Proper Use of This Medicine

Do not use oxymetazoline ophthalmic solution if it becomes cloudy or changes color.

To use:

  • First, wash your hands. With the middle finger, apply pressure to the inside corner of the eye (and continue to apply pressure for 1 or 2 minutes after the medicine has been placed in the eye). Tilt the head back and with the index finger of the same hand, pull the lower eyelid away from the eye to form a pouch. Drop the medicine into the pouch and gently close the eyes. Do not blink. Keep the eyes closed for 1 or 2 minutes to allow the medicine to be absorbed.
  • To keep the medicine as germ-free as possible, do not touch the applicator tip to any surface (including the eye). Also, keep the container tightly closed.

Use this medicine only as directed . Do not use more of it, do not use it more often, and do not use it for more than 72 hours, unless otherwise directed by your doctor. To do so may make your eye irritation worse and may also increase the chance of side effects.

Dosing-

The dose of ophthalmic oxymetazoline will be different for different patients. Follow your doctor's orders or the directions on the label . The following information includes only the average doses of ophthalmic oxymetazoline. If your dose is different, do not change it unless your doctor tells you to do so.

  • For ophthalmic solution (eye drops) dosage form:
    • For eye redness:
      • Adults and children 6 years of age and older-Use 1 drop in the eye every six hours.
      • Children up to 6 years of age-Use and dose must be determined by your doctor.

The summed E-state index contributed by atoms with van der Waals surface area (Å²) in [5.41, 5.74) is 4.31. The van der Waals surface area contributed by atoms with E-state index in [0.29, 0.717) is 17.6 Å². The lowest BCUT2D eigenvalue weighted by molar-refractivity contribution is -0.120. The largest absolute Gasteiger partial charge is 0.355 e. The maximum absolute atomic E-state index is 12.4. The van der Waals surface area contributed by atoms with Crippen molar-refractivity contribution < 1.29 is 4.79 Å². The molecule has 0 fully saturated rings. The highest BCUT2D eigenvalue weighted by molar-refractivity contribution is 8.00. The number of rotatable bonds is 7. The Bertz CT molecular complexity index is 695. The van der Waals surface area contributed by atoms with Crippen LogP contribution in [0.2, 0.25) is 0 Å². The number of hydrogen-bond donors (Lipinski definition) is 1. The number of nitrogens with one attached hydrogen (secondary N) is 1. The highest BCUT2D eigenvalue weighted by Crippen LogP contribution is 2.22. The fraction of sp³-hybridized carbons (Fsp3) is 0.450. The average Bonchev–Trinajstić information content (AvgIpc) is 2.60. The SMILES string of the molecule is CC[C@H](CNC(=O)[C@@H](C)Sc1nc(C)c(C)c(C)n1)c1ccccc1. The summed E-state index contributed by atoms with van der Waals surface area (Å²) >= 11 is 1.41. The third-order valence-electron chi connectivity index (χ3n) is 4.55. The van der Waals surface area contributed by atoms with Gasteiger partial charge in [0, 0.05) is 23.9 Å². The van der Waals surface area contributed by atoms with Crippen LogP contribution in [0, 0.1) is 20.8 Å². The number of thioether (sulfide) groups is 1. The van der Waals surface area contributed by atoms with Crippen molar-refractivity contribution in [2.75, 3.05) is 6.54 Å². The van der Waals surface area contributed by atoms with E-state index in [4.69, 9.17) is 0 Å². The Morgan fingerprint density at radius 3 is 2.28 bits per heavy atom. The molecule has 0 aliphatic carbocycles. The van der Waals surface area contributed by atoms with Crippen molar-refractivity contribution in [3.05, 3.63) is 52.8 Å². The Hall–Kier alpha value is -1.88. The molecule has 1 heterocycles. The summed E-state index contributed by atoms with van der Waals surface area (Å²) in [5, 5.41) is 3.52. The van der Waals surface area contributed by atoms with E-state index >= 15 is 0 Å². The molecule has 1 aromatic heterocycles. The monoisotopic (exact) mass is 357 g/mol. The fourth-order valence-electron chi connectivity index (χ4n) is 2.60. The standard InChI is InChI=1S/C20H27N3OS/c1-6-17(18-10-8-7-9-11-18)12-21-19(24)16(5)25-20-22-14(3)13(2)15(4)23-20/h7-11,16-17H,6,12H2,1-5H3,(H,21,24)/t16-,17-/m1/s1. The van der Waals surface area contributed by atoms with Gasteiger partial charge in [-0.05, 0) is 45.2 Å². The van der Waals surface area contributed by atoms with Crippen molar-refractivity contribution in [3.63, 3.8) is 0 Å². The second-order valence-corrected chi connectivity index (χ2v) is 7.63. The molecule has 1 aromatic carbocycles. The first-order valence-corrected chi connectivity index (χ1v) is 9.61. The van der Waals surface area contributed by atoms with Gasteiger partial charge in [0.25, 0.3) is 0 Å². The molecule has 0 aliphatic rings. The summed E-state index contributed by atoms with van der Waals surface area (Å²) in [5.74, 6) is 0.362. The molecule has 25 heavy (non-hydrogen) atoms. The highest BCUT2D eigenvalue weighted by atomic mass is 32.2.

Storage-

To store this medicine:

  • Keep out of the reach of children.
  • Store away from heat and direct light.
  • Keep the medicine from freezing.
  • Do not keep outdated medicine or medicine no longer needed. Be sure that any discarded medicine is out of the reach of children.


Precautions While Using This Medicine

If eye pain or change in vision occurs or if redness or irritation of the eye continues, gets worse, or lasts for more than 72 hours, stop using the medicine and check with your doctor .


Side Effects of This Medicine

Along with its needed effects, a medicine may cause some unwanted effects. Although not all of these side effects may occur, if they do occur they may need medical attention.

When this medicine is used for short periods of time at low doses, side effects usually are rare.

Check with your doctor as soon as possible if any of the following side effects occur:

  • With overuse or long-term use
    • Increase in irritation or redness of eyes 

  • Symptoms of too much medicine being absorbed into the body
    • Fast, irregular, or pounding heartbeat;  headache or lightheadedness;  nervousness;  trembling;  trouble in sleeping 

Other side effects not listed above may also occur in some patients. If you notice any other effects, check with your doctor.



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Last updated: Tue, 06 Jan 2009 00:20:03 GMT